The ABC’s of HR Technology
Earlier this week I was engaged in a discussion on twitter with a few individuals debating the value of all the acronyms in the HR Technology space and what it all really means. HRIS, HCM, ERP, ATS, CRM, BI, EDW, TA, TAS, TM, TMS, LMS, et al. Those of you who know me know how hard this is for me to admit, but … I find the various acronyms for HR technology to be confusing. There… I said it.
If someone who follows the space for a career can’t keep it all straight, how is the typical HR or IT professional able to keep track? In addition to worrying about the technology in their areas of responsibility, these folks have day jobs which encompass things other than technology. In short, the market is complex and confusing – but does it need to be?
I’m not sure that the market needs to be as confusing as it has been, and more importantly as there is continued consolidation of point technology solutions towards fully integrated suites, the individual capabilities attributed to each of the acronyms become less relevant. Until the point in time in which this becomes reality, I’m proposing the following standard definitions for industry acronyms:
HRIS – Human Resource Information Systems: Typically a transactional system designed to house employee demographics, current and historical job information, salary information, as well as often including capabilities to track & administer benefits enrollment/elections, and payroll processing. While there are a host of other capabilities that these systems can provide, the capabilities listed above are the most common.
ERP – Enterprise Resource Planning: ERP systems are typically those provided by vendors such as Oracle, SAP, Lawson, etc. They often have HR capabilities in addition to features to support financial management, supply chain management, inventory and much more. Many times an organization will have a single vendor for ERP and “bolt-on” HRIS capabilities through the vendor-provided modules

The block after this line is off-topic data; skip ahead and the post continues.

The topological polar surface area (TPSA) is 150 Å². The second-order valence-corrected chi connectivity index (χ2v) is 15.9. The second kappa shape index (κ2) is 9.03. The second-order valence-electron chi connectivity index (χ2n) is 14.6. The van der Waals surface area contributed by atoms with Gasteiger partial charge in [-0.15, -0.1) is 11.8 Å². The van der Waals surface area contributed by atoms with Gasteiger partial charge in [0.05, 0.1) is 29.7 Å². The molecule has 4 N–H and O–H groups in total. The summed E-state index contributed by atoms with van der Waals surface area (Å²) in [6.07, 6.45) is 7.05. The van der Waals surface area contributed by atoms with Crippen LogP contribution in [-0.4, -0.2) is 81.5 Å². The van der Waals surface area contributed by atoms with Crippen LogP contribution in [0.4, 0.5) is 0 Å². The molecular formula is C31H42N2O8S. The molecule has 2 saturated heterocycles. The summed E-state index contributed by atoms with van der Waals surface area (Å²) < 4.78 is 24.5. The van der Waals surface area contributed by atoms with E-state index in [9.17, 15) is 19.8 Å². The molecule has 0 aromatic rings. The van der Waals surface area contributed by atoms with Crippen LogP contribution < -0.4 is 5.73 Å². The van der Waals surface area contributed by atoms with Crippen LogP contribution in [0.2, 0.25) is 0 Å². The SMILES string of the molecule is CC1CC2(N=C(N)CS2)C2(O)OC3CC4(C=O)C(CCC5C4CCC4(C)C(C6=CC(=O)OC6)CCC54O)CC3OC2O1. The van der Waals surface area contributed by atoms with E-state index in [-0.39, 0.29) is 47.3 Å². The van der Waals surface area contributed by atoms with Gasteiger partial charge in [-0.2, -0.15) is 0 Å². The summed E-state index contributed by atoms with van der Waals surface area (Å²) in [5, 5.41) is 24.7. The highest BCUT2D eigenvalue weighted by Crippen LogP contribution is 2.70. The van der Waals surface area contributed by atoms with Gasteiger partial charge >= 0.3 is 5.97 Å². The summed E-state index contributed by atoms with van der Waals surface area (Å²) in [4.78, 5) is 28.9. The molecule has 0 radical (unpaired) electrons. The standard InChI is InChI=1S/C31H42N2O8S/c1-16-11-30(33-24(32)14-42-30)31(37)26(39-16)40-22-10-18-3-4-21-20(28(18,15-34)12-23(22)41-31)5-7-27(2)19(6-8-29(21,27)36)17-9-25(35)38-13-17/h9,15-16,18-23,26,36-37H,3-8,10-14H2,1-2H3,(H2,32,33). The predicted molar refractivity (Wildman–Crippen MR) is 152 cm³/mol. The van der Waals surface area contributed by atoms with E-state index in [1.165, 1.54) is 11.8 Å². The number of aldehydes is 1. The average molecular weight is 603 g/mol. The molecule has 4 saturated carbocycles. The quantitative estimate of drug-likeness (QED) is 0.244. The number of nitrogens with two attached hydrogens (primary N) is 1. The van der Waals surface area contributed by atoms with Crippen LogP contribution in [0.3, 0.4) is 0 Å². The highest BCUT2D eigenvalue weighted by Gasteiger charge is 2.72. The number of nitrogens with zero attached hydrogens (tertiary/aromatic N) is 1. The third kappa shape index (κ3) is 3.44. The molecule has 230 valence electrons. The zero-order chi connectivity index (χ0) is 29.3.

HCM – Human Capital Management: The term HCM is a broad-based definition for any technology which is used to track and manage the people in an organization. This can often include HRIS, ATS, TMS, LMS, and much more.
ATS – Applicant Tracking System: Technology used to track job requisitions, applicant flow, applicant status, communications with candidates, interviewer notes, plus online job postings and integration with 3rd party job boards & job distribution partners
CRM – Candidate Relationship Management: Technologies used to help facilitate the marketing/search elements of recruitment such as delivering email campaigns to maintain contact with candidates and potential candidates. This is an interesting segment of the market and one that has been growing fairly rapidly
BI – Business Intelligence: With a host of disparate applications being used to run a business, there has to be a better way to aggregate and correlate data between systems. Fortunately someone else saw this opportunity many years back and have evolved solutions to where you can not only report on information across multiple systems, but have more robust analytical capabilities through this technology. Utilizing BI tools for talent management capabilities and decision support lends itself to an emerging market called Talent Intelligence (TI). Vendors who operate in the BI space include Oracle, Cognos (IBM), Hyperion (Oracle), Business Objects (SAP), etc. Interesting to note that the three largest independent vendors in the space have been acquired by IBM, SAP, and Oracle.